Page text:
Tag Archives: Thales

Laser guided rockets

The successful capability enhancement for the H145M continues. In the first weeks of December 2017, Airbus Helicopters demonstrated the ability to fire laser guided rockets (FZ275 LGR from Thales) with its new H145M platform at the Älvdalen test range of the Swedish Defence Materiel Administration Flight test Centre. In a rough and challenging environment the system performed flawlessly.

H145M successfully launched 70mm Laser Guided Rockets during its firing campaign in Sweden
H145M successfully launched 70mm Laser Guided Rockets during its firing campaign in Sweden

The electro-optical system (MX-15D) from L3 Wescam with embedded laser designation enabled a deviation of less than a meter for all rockets fired at a distance of up to 4.5 km/2.8 miles. This 70-mm/2.75-inch laser guided air-ground rocket enhances the H145M’s engagement capabilities. It fulfils the precision strike needs of the armed forces worldwide by reducing the risk of collateral damage, particularly during asymmetric combat operations.

«The laser guided rockets from Thales performed incredibly well especially taking into consideration the weather conditions we experienced during the trials which were far from ideal with a lot of moisture in the air», said Raymond Laporte, test pilot at Airbus Helicopters.

Following the success of the ballistic firing tests, held in Hungary in October 2017, the achievement of this new milestone with laser guided rockets is in continuity of Airbus Helicopters’ HForce development strategy to boost the H145M mission capability.

Final qualification of the ballistic HForce system on the H145M is scheduled for end of this year, while the laser-guided rockets is planned for end 2019.

 

Characteristics

DIMENSIONS
Length (rotor rotating) 44.72 feet/13.63 m
Fuselage length 38.35 feet/11.69 m
Height 13.12 feet/4 m
Main rotor diameter 36.09 feet/11 m
Width (blades folded) 8.89 feet/2.71 m
CAPABILITIES
Maximum Take-Off Weight (MTOW) 8,157 lbs/3,700 kg
Useful Load 3,900 lbs/1,769 kg
Sling load 3,307 lbs/1,500 kg
Maximum seating 1/2 pilots + 10/9 troops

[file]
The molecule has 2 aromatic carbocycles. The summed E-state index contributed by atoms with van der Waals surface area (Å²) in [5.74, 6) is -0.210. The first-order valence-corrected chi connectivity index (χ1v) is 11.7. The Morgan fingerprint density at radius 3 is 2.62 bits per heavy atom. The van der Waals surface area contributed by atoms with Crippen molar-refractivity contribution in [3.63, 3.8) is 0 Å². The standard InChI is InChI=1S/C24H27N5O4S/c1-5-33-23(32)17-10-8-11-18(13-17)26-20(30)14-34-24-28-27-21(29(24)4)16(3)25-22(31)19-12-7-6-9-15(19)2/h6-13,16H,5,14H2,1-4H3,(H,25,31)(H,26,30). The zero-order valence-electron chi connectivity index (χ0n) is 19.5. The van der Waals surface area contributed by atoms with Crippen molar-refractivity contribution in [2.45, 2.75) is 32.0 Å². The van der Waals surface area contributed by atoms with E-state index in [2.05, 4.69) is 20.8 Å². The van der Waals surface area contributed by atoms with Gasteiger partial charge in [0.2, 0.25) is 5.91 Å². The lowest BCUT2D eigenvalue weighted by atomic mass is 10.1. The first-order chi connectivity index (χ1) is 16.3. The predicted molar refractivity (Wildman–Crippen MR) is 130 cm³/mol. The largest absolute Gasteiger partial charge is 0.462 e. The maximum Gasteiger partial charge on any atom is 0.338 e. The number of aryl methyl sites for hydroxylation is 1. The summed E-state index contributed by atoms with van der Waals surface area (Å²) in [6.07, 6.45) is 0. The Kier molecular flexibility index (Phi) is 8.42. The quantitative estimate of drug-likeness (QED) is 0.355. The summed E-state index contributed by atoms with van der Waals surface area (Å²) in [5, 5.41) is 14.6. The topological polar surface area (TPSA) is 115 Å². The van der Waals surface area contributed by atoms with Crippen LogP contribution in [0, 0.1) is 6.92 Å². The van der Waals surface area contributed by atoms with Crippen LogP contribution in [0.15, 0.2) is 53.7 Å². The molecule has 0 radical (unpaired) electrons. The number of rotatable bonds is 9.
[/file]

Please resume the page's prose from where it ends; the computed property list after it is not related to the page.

ENGINE
2 × Turbomeca ARRIEL 2E turboshaft engines
Maximum Continuous Power (MCP) 2×771 shp/2×575 kW
Take-Off Power (TOP) 2×894 shp/2×667 kW
2 min One Engine Inoperative (OEI) 1×1,038 shp/1×775 kW
30 sec OEI-power 1×1,072 shp/1×800 kW
PERFORMANCE AT MTOW
Speed (Vne – never exceed speed) 135 knots/155 mph/250 km/h
Fast Cruise speed (Vh – maximum speed) 132 knots/152 mph/244 km/h
Maximum range 357 NM/411 miles/662 km
Hover ceiling OGE (TOP), ISA 8,858 feet/2,700 m

 

Griffon and Jaguar

According to Defense-aerospace.com, in line with the development of the Jaguar and Griffon vehicles ordered in December 2014, the Directorate General of Armaments (DGA) on April 21 awarded Nexter Systems, Renault Trucks Defense and Thales a contract for the first 319 Griffon and the first 20 Jaguar armored vehicles, as part of the Scorpion program for the renewal of the combat capabilities of the Army. This order also includes logistics and training support systems.

A prototype of the Jaguar 6×6 wheeled armored vehicle, armed with a 40-mm gun and anti-tank missiles, which will replace the French army’s wheeled light tanks (FR army photo)
A prototype of the Jaguar 6×6 wheeled armored vehicle, armed with a 40-mm gun and anti-tank missiles, which will replace the French army’s wheeled light tanks (FR army photo)

In accordance with Jean-Yves Le Drian’s decision to modernize the armored component of the ground forces, the Military Programme Law provides for the delivery of the first Griffon in 2018 and of the first Jaguar in 2020. During the development phase, the workload of the Griffon-Jaguar projects supports nearly a thousand highly-skilled direct jobs. This will increase to more than 1,700 direct jobs during full production, starting in 2020.